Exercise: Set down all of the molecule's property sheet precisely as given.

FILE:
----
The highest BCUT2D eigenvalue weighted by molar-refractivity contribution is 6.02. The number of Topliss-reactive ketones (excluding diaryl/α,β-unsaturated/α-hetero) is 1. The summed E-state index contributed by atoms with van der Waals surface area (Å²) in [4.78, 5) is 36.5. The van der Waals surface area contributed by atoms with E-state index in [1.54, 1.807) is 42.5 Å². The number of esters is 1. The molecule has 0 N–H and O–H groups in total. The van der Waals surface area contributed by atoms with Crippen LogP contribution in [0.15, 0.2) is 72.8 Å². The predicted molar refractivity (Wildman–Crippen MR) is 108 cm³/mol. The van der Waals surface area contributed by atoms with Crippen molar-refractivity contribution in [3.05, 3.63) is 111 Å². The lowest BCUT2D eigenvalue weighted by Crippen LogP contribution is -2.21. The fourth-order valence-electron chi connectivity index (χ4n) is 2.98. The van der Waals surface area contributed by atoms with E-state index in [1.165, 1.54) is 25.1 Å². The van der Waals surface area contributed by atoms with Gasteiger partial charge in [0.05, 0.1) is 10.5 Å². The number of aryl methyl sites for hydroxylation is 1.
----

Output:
The highest BCUT2D eigenvalue weighted by molar-refractivity contribution is 6.02. The number of Topliss-reactive ketones (excluding diaryl/α,β-unsaturated/α-hetero) is 1. The summed E-state index contributed by atoms with van der Waals surface area (Å²) in [4.78, 5) is 36.5. The van der Waals surface area contributed by atoms with E-state index in [1.54, 1.807) is 42.5 Å². The number of esters is 1. The molecule has 0 N–H and O–H groups in total. The van der Waals surface area contributed by atoms with Crippen LogP contribution in [0.15, 0.2) is 72.8 Å². The predicted molar refractivity (Wildman–Crippen MR) is 108 cm³/mol. The van der Waals surface area contributed by atoms with Crippen molar-refractivity contribution in [3.05, 3.63) is 111 Å². The lowest BCUT2D eigenvalue weighted by Crippen LogP contribution is -2.21. The fourth-order valence-electron chi connectivity index (χ4n) is 2.98. The van der Waals surface area contributed by atoms with E-state index in [1.165, 1.54) is 25.1 Å². The van der Waals surface area contributed by atoms with Gasteiger partial charge in [0.05, 0.1) is 10.5 Å². The number of aryl methyl sites for hydroxylation is 1.